From the album ‘Vaudeville Routine - http://dbrouse.bandcamp.com/album/vaudeville-routine
Video by Harry L-B of www.brainlessarts.com
The Gas Prices Don’t Scare Me Wisc-igan-sota (or Mich-con-sota) Tri-State Tour
5/26/13 Sol Blu- Iron Mountain, Michigan
5/30/13 The Acoustic Cafe- Eau Claire, Wisconsin
6/7/13 The Nova- Hudson, Wisconsin
6/13/13 The Backyard Bar- Milwaukee, WI
6/14/13 Annie’s Trading Post- Florence, WI
6/26/13 Greenville Grange- Greenville, WI
6/27/13 The Backyard Bar- Milwaukee, WI
6/30/13 Bremen Cafe- Milwaukee, WI
7/6/13 Annie’s Trading Post (Buckfever Open) - Florence, WI
7/11/13 The Backyard Bar- Milwaukee, WI
7/12/13 Annie’s Trading Post- Florence, WI
7/13/13 Sol Blu- Iron Mountain, Michigan
7/20/13 Sol Blu- Iron Mountain, Michigan
7/26/13 Aloft Hotel Bar- Minneapolis, MN
7/28/13 Bremen Cafe- Milwaukee, WI!
New album due out July 2nd. Take a listen to the sneak peak! http://dbrouse.bandcamp.com/album/west-via-east-pre-release-single It was recorded in Hollywood as well as in the hotel across the street from the hotel gram parsons died in.
The book has been completed! Perfect companion to the music! http://www.amazon.com/Busker-D-B-Rouse/dp/1481199838/
New album done: http://dbrouse.bandcamp.com/album/vaudeville-routine Book soon to follow.
The studio project has just been finished. It’s called ‘Meal-Ticket’ and free samples and listens are available at: http://dbrouse.bandcamp.com/
D.B. has released a kid’s music EP for children of all ages called ‘Songs From the Song Shack’. Free samples at: http://dbrouse.bandcamp.com/album/songs-from-the-song-shack
Happy Holidays From The D.B. Rouse Crew!
The Happy Horse Campfire Band CD has pressed their debut album! It features some of Austin’s best musicians singing and playing classic cowboy songs. D.B. is on guitar and background vocals for Hollis Wayne, Beaux Graham, and John Dunn. See www.happyhorsehotel.com
D.B. has been featured in a short Austin music documentary by Jillian Glantz. www.vimeo.com/18695934
a job your job
Happy Horse Hotel. Bastrop, TX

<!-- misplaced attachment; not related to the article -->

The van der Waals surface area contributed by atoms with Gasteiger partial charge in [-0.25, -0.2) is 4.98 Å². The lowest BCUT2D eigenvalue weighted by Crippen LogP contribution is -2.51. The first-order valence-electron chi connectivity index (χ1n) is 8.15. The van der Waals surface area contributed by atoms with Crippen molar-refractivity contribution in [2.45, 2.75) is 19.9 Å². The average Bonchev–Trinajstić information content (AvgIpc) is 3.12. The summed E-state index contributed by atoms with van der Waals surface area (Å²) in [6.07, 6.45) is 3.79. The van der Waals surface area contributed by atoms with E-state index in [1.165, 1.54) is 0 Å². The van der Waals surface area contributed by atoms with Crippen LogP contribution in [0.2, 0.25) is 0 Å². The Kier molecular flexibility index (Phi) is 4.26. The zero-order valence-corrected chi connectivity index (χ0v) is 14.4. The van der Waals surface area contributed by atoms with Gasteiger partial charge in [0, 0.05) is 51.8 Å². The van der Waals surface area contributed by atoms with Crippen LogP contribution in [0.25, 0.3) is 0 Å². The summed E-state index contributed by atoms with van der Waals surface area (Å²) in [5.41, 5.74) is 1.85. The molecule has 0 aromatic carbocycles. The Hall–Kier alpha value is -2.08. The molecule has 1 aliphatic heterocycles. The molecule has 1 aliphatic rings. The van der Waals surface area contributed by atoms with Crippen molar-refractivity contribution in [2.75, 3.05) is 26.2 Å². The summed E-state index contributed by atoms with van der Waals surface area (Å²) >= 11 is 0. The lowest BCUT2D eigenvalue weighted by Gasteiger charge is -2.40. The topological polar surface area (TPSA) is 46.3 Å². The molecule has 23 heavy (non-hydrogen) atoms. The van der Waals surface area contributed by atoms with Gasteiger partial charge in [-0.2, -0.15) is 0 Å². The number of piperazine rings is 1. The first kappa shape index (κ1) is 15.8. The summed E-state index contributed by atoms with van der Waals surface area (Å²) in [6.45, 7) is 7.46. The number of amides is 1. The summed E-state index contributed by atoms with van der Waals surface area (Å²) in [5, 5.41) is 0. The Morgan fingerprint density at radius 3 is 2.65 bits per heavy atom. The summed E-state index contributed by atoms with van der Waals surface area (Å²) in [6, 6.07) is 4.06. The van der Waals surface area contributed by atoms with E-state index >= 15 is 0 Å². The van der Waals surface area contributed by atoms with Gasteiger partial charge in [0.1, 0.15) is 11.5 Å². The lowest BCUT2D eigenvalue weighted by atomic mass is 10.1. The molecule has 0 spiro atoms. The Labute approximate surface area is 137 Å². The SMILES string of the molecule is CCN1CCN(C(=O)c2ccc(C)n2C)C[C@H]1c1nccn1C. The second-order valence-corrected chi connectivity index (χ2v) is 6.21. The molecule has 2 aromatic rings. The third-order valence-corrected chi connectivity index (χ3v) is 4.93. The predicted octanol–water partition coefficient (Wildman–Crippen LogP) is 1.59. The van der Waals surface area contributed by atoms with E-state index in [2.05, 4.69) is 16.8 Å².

Driving tractor and scooping horse poop. Trail maintenance.
Mountain Farm, Burnsville, NC
Milked goats. Made Cheese.
Carnival Cruise Lines, Miami, FL/ New York, NY
Sang and played guitar for tourists 5 hours per night, 6 nights per week on the Carnival Triumph (the insult boat).
White Gull Inn, Fish Creek, WI
Worked as a bartender and bussed tables. Ate White Fish and potatoes.
Tide Mill Farms, Edmunds, ME
Harvested blueberries with hand-rakes at an organic farm
C and C Pawn Eau Claire,WI
Wheeled and dealed as a pawn shop cashier.
Skil-Tech, Eau Claire, WI
Worked light construction. Wore a hard hat.
Leader Creek Fisheries, Naknek, AK
Packaged Sockeye Salmon for 16 hours a day, seven days a week. Rode frozen
headless King Salmon around the plant like a horse.
Hunter S. Thompson
Excerpt From ‘Busker’ by D.B. Rouse
Out now in physical format ( http://www.amazon.com/Busker-D-B-Rouse/dp/1481199838/ ) and e-book format( http://www.amazon.com/dp/B00AL4LLJ4 ), ‘Busker’ tells of life on the road as a dirty broke musician, as well as working a checkered series of jobs. Some of which include work in an Alaskan Salmon plant, harvesting blueberries in Maine, and working as a lounge singer on a cruise ship.
“….The following is based on true events that occurred between 2007 and 2012. At times, for the sake of the text, I combined a few people or locations into one person or place. At times, I’ve told my imagination where to begin then allowed it to run wild. Librarians should file this work under partial-fiction. The names of certain people, places, and companies have been changed to protect the innocent and the guilty. Except my name; that one stayed the same, and you can be the judge of my innocence.
I was dreaming I was on a boat — a boat on the salty lukewarm stew of the Atlantic — busily doing absolutely nothing. I could hear the waves gently pounding the side of the boat. It was as though I had stuck my head inside a seashell and fell asleep. The ocean slowly rocked me awake, and I found I was not in a boat, but actually stretched out awkwardly across the front seats of my minivan.